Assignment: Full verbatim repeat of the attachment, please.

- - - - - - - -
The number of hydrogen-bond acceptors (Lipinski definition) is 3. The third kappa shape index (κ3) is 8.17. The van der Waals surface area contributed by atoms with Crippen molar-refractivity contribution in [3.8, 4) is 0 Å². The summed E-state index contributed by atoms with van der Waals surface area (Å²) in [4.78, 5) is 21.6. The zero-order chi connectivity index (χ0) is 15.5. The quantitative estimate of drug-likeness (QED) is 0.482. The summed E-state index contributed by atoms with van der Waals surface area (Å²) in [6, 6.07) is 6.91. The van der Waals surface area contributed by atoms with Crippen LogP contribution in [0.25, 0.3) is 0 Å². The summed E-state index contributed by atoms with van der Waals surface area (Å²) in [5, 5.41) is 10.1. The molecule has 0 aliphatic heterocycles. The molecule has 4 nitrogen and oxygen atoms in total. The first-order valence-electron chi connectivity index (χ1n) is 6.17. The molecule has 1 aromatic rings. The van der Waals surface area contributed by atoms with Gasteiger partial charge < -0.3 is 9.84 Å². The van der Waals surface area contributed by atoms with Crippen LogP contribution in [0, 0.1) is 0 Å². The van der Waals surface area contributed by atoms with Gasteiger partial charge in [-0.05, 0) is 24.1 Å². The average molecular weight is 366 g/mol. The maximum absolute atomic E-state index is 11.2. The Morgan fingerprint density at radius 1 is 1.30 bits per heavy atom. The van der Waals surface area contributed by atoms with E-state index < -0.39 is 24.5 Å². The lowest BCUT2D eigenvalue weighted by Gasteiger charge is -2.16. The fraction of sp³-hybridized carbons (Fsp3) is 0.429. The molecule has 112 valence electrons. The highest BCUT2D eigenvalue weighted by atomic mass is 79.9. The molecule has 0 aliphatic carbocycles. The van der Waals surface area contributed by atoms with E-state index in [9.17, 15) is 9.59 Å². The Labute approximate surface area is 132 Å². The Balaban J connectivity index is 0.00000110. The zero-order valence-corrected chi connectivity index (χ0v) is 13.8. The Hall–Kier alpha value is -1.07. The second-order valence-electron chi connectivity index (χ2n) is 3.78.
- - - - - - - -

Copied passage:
The number of hydrogen-bond acceptors (Lipinski definition) is 3. The third kappa shape index (κ3) is 8.17. The van der Waals surface area contributed by atoms with Crippen molar-refractivity contribution in [3.8, 4) is 0 Å². The summed E-state index contributed by atoms with van der Waals surface area (Å²) in [4.78, 5) is 21.6. The zero-order chi connectivity index (χ0) is 15.5. The quantitative estimate of drug-likeness (QED) is 0.482. The summed E-state index contributed by atoms with van der Waals surface area (Å²) in [6, 6.07) is 6.91. The van der Waals surface area contributed by atoms with Crippen LogP contribution in [0.25, 0.3) is 0 Å². The summed E-state index contributed by atoms with van der Waals surface area (Å²) in [5, 5.41) is 10.1. The molecule has 0 aliphatic heterocycles. The molecule has 4 nitrogen and oxygen atoms in total. The first-order valence-electron chi connectivity index (χ1n) is 6.17. The molecule has 1 aromatic rings. The van der Waals surface area contributed by atoms with Gasteiger partial charge < -0.3 is 9.84 Å². The van der Waals surface area contributed by atoms with Crippen LogP contribution in [0, 0.1) is 0 Å². The van der Waals surface area contributed by atoms with Gasteiger partial charge in [-0.05, 0) is 24.1 Å². The average molecular weight is 366 g/mol. The maximum absolute atomic E-state index is 11.2. The Morgan fingerprint density at radius 1 is 1.30 bits per heavy atom. The van der Waals surface area contributed by atoms with E-state index < -0.39 is 24.5 Å². The lowest BCUT2D eigenvalue weighted by Gasteiger charge is -2.16. The fraction of sp³-hybridized carbons (Fsp3) is 0.429. The molecule has 112 valence electrons. The highest BCUT2D eigenvalue weighted by atomic mass is 79.9. The molecule has 0 aliphatic carbocycles. The van der Waals surface area contributed by atoms with E-state index in [9.17, 15) is 9.59 Å². The Labute approximate surface area is 132 Å². The Balaban J connectivity index is 0.00000110. The zero-order valence-corrected chi connectivity index (χ0v) is 13.8. The Hall–Kier alpha value is -1.07. The second-order valence-electron chi connectivity index (χ2n) is 3.78.